• Cut closed flower heads with a sharp knife when they are still green and tight. Cut the central head leaving five to six inches of stem to stimulate many more small broccoli heads to develop. The size of the heads will decrease but they will still be edible.
  • Small clusters will grow in the angles of the leaves and can be harvested later. Four to six cuttings of side shoots per plant will follow over several weeks. Harvest side shoots every few days; cut them regularly and the plant will continue to make new shoots. Four to six additional cutting of side shoots can occur.
  • Heads that have begun to open showing small yellow flowers are past the eating stage.
  • Stems are edible, but they should be peeled to remove the tough outer skin.
  • Broccoli leaves are edible but they are tough and best used in soups.
  • Soak broccoli heads in salt water (1 to 2 tablespoons of salt per gallon of water) for 30 minutes before cooking or storing; this will drive out any cabbage worms hiding in the heads.

More harvest tips: How to Harvest and Store Broccoli.

Storing Broccoli

  • Broccoli will keep in the refrigerator for up to one week if wrapped in plastic.
  • Broccoli can be frozen after blanching. Frozen broccoli will keep for up to 3 months.
  • Broccoli can be canned, frozen, or pickled.

Broccoli in the Kitchen

  • Broccoli can be served with cheese or Hollandaise sauce.
  • Florets can be broken and used in a salad or with a dipping sauce.
  • Stalks can be parboiled and ten sauteed in oil with a little onion and garlic.
  • To make sure broccoli stems are cooked adequately, stand stalks in a tall pot so the stem boil and the top steam.
  • Purple broccoli turns green when cooked.

Broccoli Frequently Asked Questions

Q: What are the small yellow and white moths flying around my broccoli?

A: These are adult cabbage loopers and imported cabbage worms; the moth lay eggs and caterpillars hatch and eat leaves and flower buds.

Q: What causes broccoli flower heads to be loose and have little yellow flowers?

A: Loose heads with premature flowering are usually the result of weather that is too warm. Plant broccoli earlier in spring.

Q: Can I eat broccoli leaves?

A: Yes, broccoli belongs to the cabbage family and its leaves taste like cabbage, collards, or kale.

Q: Should I tie the leaves of broccoli over its head like I do with cauliflower?

A: No. The leaves of cauliflower are tied over the heads to reduce light and keep the flower heads white–called blanching. Broccoli flower heads do not need to be blanched.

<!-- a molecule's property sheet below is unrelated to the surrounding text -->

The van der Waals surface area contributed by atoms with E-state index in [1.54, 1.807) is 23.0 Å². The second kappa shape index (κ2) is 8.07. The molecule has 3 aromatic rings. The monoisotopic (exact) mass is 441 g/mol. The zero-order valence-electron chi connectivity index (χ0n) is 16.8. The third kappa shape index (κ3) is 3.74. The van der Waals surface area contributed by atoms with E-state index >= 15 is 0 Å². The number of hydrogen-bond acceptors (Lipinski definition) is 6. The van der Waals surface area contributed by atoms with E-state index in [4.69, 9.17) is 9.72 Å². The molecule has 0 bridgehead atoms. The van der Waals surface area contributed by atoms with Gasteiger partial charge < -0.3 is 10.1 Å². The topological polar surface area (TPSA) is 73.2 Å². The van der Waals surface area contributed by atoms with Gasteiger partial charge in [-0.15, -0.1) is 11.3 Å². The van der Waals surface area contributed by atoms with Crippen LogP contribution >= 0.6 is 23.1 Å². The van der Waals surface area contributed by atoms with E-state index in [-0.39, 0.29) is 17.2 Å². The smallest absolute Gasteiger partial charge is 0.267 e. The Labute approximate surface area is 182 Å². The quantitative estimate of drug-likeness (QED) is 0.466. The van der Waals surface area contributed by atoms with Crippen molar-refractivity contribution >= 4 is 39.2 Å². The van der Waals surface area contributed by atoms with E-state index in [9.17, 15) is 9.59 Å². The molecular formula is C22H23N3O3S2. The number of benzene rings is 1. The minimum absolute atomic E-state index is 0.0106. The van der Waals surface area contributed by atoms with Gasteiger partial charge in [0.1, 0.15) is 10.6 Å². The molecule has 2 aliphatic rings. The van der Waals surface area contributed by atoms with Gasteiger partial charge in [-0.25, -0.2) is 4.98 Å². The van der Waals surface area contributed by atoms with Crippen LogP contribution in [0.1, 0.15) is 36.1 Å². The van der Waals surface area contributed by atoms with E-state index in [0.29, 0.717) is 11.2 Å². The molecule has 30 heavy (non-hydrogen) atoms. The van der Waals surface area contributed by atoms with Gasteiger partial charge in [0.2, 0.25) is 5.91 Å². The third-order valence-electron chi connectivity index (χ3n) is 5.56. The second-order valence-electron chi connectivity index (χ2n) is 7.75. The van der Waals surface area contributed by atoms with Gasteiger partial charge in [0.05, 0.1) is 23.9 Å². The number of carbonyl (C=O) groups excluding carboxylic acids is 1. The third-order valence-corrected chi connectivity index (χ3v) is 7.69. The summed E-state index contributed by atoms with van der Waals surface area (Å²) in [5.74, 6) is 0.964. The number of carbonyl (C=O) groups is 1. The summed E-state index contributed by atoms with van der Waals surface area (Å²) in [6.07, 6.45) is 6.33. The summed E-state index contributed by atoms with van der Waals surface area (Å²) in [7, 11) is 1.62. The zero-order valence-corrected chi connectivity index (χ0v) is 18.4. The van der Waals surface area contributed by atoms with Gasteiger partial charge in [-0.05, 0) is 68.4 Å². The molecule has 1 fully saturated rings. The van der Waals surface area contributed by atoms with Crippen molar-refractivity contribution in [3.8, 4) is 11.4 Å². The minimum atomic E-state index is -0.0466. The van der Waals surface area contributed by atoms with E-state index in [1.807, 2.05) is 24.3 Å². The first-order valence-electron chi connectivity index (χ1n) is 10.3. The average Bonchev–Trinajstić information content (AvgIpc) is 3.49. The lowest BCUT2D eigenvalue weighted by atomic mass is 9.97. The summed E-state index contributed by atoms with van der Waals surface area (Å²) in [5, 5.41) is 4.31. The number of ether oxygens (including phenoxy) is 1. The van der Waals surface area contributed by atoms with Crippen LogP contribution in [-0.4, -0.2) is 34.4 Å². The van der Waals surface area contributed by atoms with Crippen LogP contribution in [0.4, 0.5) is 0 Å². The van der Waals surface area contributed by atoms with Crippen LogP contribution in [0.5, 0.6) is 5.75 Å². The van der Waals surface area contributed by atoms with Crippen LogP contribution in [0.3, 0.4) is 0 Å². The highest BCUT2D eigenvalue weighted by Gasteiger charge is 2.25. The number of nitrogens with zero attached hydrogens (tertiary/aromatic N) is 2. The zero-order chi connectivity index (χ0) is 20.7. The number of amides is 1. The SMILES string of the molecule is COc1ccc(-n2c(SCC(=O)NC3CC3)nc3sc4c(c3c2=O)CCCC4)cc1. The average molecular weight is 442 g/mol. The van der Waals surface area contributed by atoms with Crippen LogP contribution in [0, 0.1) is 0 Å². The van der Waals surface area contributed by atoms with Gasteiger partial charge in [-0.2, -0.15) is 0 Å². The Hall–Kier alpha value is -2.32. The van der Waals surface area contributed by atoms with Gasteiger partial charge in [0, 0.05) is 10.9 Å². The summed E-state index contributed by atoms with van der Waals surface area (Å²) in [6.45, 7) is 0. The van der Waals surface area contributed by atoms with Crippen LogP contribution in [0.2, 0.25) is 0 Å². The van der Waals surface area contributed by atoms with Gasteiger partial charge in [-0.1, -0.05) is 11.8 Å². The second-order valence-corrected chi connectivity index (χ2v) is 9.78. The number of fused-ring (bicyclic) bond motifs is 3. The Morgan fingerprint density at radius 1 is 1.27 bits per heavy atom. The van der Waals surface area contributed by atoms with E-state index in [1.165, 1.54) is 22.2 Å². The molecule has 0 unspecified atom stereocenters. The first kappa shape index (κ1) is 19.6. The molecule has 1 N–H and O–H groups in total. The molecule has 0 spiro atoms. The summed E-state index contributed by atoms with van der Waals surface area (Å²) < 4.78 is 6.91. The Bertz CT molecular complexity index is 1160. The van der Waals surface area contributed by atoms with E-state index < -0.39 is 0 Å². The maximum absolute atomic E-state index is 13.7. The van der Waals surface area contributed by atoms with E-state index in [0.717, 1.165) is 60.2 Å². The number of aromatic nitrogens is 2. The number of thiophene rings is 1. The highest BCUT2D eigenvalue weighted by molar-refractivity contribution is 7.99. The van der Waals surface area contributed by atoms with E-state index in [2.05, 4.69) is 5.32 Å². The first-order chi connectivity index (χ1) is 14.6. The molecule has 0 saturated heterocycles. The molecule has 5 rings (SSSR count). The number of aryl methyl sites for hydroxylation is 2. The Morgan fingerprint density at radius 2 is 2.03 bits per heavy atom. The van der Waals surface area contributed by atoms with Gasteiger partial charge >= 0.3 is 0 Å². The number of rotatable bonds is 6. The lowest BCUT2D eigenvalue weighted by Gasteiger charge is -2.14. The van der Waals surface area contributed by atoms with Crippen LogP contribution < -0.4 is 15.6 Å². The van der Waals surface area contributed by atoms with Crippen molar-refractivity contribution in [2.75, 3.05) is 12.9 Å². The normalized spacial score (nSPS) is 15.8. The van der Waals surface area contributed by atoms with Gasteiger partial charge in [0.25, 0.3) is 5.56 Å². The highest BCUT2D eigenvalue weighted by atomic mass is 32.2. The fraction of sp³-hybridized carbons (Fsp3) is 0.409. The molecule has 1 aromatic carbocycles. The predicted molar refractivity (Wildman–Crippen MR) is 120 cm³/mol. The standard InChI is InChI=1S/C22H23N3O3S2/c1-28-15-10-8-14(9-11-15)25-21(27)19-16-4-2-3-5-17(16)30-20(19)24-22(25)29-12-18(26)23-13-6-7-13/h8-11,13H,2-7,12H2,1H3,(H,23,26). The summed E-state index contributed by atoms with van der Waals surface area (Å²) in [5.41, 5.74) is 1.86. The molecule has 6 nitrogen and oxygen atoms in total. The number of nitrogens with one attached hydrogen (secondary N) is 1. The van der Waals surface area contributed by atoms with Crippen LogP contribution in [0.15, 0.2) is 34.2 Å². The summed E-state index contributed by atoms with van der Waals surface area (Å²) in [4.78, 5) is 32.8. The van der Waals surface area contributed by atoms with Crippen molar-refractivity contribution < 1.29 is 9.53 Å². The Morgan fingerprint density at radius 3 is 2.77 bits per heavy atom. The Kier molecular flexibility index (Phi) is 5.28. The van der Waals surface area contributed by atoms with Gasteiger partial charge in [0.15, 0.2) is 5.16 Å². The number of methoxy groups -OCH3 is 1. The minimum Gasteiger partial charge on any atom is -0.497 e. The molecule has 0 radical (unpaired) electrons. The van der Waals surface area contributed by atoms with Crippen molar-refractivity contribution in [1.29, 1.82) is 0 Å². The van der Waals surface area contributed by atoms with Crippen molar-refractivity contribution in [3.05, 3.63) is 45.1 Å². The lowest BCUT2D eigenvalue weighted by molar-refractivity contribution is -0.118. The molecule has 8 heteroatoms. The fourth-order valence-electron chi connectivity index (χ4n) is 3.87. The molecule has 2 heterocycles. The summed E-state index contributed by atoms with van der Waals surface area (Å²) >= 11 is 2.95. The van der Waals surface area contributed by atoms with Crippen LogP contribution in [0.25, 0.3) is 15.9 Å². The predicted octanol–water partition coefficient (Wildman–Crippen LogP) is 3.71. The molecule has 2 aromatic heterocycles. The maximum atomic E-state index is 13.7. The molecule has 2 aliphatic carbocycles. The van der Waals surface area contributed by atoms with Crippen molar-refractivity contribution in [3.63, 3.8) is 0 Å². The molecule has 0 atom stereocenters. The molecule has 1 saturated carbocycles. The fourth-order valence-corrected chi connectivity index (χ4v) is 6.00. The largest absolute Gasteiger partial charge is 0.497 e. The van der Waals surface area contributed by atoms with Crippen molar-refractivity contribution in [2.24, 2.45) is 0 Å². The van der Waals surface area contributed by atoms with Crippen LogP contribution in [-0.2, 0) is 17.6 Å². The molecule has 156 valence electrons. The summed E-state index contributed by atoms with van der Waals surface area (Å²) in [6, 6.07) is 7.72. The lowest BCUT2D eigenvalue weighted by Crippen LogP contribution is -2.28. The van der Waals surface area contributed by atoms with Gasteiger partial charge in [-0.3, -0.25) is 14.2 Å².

Broccoli Varieties to Grow

  • ‘Calabrese’: bluish-green central head with many side shoots; 85 days from seedlings.
  • ‘DiCicco’: flat, dark green heads to 4 inches across; produces many side shoots; old-time favorite; 70 to 80 days to harvest from seedlings.
  • ‘Green Comet’: blue-green heads grow 6 to 7 inches across; All-American Selection; 55 days to harvest from seedlings.
  • ‘Packman’: central head and good side shoots; 60 to 80 days to harvest.
  • ‘Premium Crop’: blue-green central, no sideshoots; grow to just 18 inches tall; disease resistant; 58 to 82 days to harvest.
  • ‘Romanesco’: pale green, large head on a large-leafed plant; 85 days to harvest.
  • ‘Royal Cruiser’: sideshoots almost as large as main heads; 85 days to harvest.
  • ‘Spartan Early’: dark green heads reach 7 inches across; short, stocky plant; good production of lateral shoots after central head is cut; 58 days to harvest from seedlings.
  • ‘Waltham 29’: blue-green heads are 5 to 6 inches across; poor side shoot production; best for fall planting; 74 to 85 days from seedlings.
  • ‘White Sprouting’: many creamy yellow buds on a large plant; 70 days to harvest.

More Broccoli Varieties. ‘Arcadia’ (63 days), ‘Bonanza’ (55 days), ‘Citation, DeCicco’ (48 days), ‘Early Dividend’, ‘Emperor’ (80 days), ‘Eureka’ (87 days), ‘Green Comet’ (78 days), ‘Green Goliath’ (75 days), ‘Green Jewel’, ‘Green Valiant’ (70 days), ‘Gypsy’ (58 days), ‘Happy Rich’ (55 days), ‘Italian Sprouting’ (80 days), ‘Land Mark,’ ‘Legend’ (86 days), ‘Love Me Tender’, ‘Marathon’, ‘Minaret’, ‘Packman’ (80 days), ‘Paragon’ (75 days), ‘Pinnacle Premium Crop’ (58 days), ‘Late Purple Sprouting’ (220 days), ‘Raab Spring, Rapine’ (70 days), ‘Romanesco’ (70 days), ‘Saga’ (57 days),’ Salad’, ‘ShoGun’ (93 days), ‘Small Miracle’, ‘Sprinter, Super Blend’, ‘Super Dome’, ‘Thompson’, ‘Violet Queen’ (70 days), ‘Waltham'(95 days).

Broccoli Relatives

  • Sprouting broccoli (Brassica oleracea, Italica group) produces longer stems and small clusters of buds, rather than larger heads.
  • Broccoli raab or broccoli rabe (B. rapa, Ruvo group) is a turnip raised for its leaves, young, stems, and bud clusters.

Saving Broccoli Seed

  • Broccoli, cabbage, kale, Brussels sprouts, can cauliflower are all bee-pollinated. They all belong to the same family and can cross-pollinate.
  • Save broccoli seed only if you are growing a specific variety alone or if different varieties and species are widely separated.
  • Broccoli is a biennial so you have to wait for the second year of growth for the production of seeds. Fall planted broccoli makes seed the next spring.
  • Broccoli seed is viable for up to 5 years.

About Broccoli

Broccoli is a hardy biennial grown as a cool-season annual. It grows 18 to 36 inches (45-91cm) tall or more and has broad, thick leaves and a thick main stalk. Broccoli forms single or multiple flower “heads ” of tiny blue-green flower buds. The flower heads are eaten before they bloom; buds open to tiny yellow flowers. Broccoli will bolt and go to seed in warm temperatures or when daylight hours lengthen.

Common name. Broccoli, Italian broccoli, Calabrese (British), brocks.

Botanical name. Brassica oleracea italica

Family: Brassicaceae (Cruciferae); other brassica plants include cabbage, kale, Brussels sprouts, cauliflowers

Origin. Mediterranean

More tips: Planting Broccoli.

Learn to grow 80 tasty vegetables: THE KITCHEN GARDEN GROWERS’ GUIDE